A UOC research project, in collaboration with around fifty international and MIT experts, outlines the shape of higher education beyond 2020.
The university of the future will be more digital, more flexible and more specialized. These are some of the main conclusions of a research project presented on Wednesday on the university of the future, which for a year has been prepared by around fifteen researchers from the eLearn Center, a UOC online education research and innovation centre, in collaboration with around fifty international and MIT experts.
Lluís Pastor, Director of the UOC eLearn Center, has warned that, according to some studies, tumultuous times are coming in higher education, and in ten years half of today's universities might not exist. Therefore, there was great interest in carrying out an analysis of changes and trends in the university, both onsite and online, and the post-2020 scenarios.
For the first time, such an analysis is approached from a triple perspective: social, educational and technological. Thus, a first study (Future Scenarios for Digital Learners) explores the consumer's digital training needs. A second (Future of University Teaching: Update and a Roadmap for Advancement) focuses on future education trends and, finally, the third study (Future Learning Environments), jointly with MIT in Boston, focuses on the website architecture necessary to accommodate these needs.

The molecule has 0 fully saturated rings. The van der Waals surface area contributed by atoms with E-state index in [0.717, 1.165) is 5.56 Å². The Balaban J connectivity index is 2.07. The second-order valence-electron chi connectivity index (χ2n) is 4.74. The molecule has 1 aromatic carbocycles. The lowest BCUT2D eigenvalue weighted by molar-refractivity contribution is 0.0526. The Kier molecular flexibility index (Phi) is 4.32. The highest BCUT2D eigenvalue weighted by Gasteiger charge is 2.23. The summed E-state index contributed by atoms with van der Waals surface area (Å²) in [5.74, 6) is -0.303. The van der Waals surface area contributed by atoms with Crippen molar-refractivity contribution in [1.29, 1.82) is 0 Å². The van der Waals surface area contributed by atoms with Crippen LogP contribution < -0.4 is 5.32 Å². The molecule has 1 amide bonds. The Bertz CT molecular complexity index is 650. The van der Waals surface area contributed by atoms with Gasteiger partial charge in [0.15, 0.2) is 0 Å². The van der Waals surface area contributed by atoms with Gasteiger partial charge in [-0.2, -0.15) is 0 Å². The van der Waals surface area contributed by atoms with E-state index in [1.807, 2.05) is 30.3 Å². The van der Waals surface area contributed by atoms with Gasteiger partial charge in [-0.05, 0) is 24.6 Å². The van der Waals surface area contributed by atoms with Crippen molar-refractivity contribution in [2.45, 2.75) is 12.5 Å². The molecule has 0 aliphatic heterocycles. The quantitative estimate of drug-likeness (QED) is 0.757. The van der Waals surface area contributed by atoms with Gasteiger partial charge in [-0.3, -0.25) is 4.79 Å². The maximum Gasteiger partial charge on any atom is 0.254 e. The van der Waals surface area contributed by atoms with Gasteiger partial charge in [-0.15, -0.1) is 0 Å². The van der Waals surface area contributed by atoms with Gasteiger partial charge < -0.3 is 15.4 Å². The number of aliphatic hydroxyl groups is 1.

Decalogue of conclusions
The lead researchers on the studies – Francesc Santanach (eLearn Center Experimentation Laboratory Manager), Xavier Mas (eLearn Center researcher) and Lourdes Guàrdia (Director of the Master's Degree in Education and ICT at the Faculty of Psychology and Education Sciences and eLearn Center researcher) – have summarized the main conclusions in this Decalogue.
More practical, tangible and interactive education
Today's students demand a more tangible online education. Therefore, it should be more practical and based on experience and with greater social interaction between students.
Second digital gap: skills